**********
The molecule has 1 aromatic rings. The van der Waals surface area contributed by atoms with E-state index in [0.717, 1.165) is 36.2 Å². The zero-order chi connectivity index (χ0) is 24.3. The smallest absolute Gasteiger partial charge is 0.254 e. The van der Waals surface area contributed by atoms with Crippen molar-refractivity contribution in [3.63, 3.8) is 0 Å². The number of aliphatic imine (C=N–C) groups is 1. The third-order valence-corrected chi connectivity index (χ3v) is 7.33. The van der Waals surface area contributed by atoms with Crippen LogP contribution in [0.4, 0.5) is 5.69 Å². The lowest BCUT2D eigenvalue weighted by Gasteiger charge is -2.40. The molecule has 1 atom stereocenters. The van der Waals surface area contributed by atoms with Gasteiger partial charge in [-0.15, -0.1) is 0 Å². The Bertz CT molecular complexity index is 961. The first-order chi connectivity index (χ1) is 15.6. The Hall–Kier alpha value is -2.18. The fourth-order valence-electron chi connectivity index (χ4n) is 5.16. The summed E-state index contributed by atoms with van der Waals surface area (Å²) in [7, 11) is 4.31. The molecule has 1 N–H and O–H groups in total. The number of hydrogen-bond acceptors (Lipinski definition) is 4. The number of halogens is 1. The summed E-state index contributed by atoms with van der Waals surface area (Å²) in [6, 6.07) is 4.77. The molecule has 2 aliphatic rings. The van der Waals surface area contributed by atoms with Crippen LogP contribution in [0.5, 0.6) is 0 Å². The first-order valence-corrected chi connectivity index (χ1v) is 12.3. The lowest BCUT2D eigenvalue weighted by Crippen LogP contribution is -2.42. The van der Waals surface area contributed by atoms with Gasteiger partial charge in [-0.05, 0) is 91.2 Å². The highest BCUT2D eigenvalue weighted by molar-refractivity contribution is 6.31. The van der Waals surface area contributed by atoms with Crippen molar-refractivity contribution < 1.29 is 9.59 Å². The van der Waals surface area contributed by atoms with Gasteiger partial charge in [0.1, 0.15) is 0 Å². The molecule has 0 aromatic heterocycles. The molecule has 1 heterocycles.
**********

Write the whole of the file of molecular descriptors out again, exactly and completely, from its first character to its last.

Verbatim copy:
The molecule has 1 aromatic rings. The van der Waals surface area contributed by atoms with E-state index in [0.717, 1.165) is 36.2 Å². The zero-order chi connectivity index (χ0) is 24.3. The smallest absolute Gasteiger partial charge is 0.254 e. The van der Waals surface area contributed by atoms with Crippen molar-refractivity contribution in [3.63, 3.8) is 0 Å². The number of aliphatic imine (C=N–C) groups is 1. The third-order valence-corrected chi connectivity index (χ3v) is 7.33. The van der Waals surface area contributed by atoms with Crippen LogP contribution in [0.4, 0.5) is 5.69 Å². The lowest BCUT2D eigenvalue weighted by Gasteiger charge is -2.40. The molecule has 1 atom stereocenters. The van der Waals surface area contributed by atoms with Gasteiger partial charge in [-0.15, -0.1) is 0 Å². The Bertz CT molecular complexity index is 961. The first-order chi connectivity index (χ1) is 15.6. The Hall–Kier alpha value is -2.18. The fourth-order valence-electron chi connectivity index (χ4n) is 5.16. The summed E-state index contributed by atoms with van der Waals surface area (Å²) in [7, 11) is 4.31. The molecule has 1 N–H and O–H groups in total. The number of hydrogen-bond acceptors (Lipinski definition) is 4. The number of halogens is 1. The summed E-state index contributed by atoms with van der Waals surface area (Å²) in [6, 6.07) is 4.77. The molecule has 2 aliphatic rings. The van der Waals surface area contributed by atoms with Crippen LogP contribution in [0.5, 0.6) is 0 Å². The first-order valence-corrected chi connectivity index (χ1v) is 12.3. The lowest BCUT2D eigenvalue weighted by Crippen LogP contribution is -2.42. The van der Waals surface area contributed by atoms with Gasteiger partial charge in [-0.05, 0) is 91.2 Å². The highest BCUT2D eigenvalue weighted by molar-refractivity contribution is 6.31. The van der Waals surface area contributed by atoms with Crippen molar-refractivity contribution < 1.29 is 9.59 Å². The van der Waals surface area contributed by atoms with Gasteiger partial charge in [0.1, 0.15) is 0 Å². The molecule has 0 aromatic heterocycles. The molecule has 1 heterocycles.